The house can be a bit hard to spot — but then that is just what was intended at Manitoga. It’s meant to be discovered slowly while wandering along rocky, wooded pathways that give tantalizing glimpses of a house seemingly growing out of rock at the edge of a pond.
Manitoga, an ode to nature and modern living in Garrison, N.Y., is the mid-century vision of American designer, Russel Wright.
If his name doesn’t seem immediately familiar his work undoubtedly will. A prolific designer, Wright began producing tableware, furniture and accessories in the 1930s and continued through the 1960s. He was a crucial figure in the modern design movement, promoting a new, informal way of living.
He wasn’t alone in his work. Wright and Mary Einstein Wright were partners in design as well as in life. They met at a summer art colony, Mary studying sculpture and Russel working on set design. They married soon after in 1927 and launched an effective collaboration.
A profile of the couple published in the Brooklyn Daily Eagle in 1935 noted the success of their teamwork by headlining the article “Artists Can’t Get Along? These Do” and describing them as “a young couple who work out ideas together, who depend upon each other in a way that is strictly modern.”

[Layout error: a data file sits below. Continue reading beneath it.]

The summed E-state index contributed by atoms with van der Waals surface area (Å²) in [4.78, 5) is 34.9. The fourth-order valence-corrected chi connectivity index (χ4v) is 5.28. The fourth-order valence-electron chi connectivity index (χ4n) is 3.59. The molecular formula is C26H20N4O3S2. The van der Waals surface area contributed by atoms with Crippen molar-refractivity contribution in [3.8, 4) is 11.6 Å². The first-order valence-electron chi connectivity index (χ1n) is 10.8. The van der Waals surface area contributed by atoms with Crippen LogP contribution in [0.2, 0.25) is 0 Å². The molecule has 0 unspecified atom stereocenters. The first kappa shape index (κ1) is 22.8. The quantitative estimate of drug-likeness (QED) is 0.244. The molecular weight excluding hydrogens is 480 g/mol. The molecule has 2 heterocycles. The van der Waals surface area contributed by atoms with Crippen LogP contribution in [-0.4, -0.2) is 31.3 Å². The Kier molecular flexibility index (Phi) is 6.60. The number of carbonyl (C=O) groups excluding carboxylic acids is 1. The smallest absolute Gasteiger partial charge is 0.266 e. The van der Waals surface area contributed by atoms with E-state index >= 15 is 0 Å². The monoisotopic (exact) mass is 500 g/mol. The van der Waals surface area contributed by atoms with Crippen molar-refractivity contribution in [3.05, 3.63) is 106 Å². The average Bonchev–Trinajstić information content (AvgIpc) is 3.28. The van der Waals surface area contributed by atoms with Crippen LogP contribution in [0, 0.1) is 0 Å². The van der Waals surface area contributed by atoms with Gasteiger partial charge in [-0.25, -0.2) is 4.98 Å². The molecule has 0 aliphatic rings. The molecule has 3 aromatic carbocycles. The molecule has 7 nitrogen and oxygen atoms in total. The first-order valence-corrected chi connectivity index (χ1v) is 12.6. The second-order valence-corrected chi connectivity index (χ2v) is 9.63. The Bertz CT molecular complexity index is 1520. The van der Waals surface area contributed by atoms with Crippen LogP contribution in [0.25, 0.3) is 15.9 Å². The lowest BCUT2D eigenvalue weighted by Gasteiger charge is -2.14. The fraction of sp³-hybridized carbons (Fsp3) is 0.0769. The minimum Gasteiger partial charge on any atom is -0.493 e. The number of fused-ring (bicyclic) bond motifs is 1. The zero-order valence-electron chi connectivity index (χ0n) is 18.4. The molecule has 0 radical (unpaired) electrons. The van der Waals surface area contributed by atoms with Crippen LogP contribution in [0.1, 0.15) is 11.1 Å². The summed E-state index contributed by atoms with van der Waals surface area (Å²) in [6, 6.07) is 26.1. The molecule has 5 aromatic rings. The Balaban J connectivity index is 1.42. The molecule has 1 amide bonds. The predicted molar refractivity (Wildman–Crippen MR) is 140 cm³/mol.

Wright launched a popular ‘American Modern’ dishware line with the Steubenville Pottery Company in 1939. Following Wright’s ethos, the line was meant to make clean, modern design accessible and affordable.
Mary’s marketing acumen was used to great effect in the partnership, including making appearances at stores where the dishware line was sold. In 1939, she was at Abraham & Straus in Brooklyn, advertised in the Brooklyn Daily Eagle as “Mrs. Russell Wright, well known designer” and was there to answer questions about “informal entertaining.”
The couple was based in Manhattan but in 1942 bought about 75 acres of land in Garrison, N.Y. An abandoned quarry and logging site might not have appealed to everyone, but the couple saw the opportunity to create a home reflective of their ideals of modern life.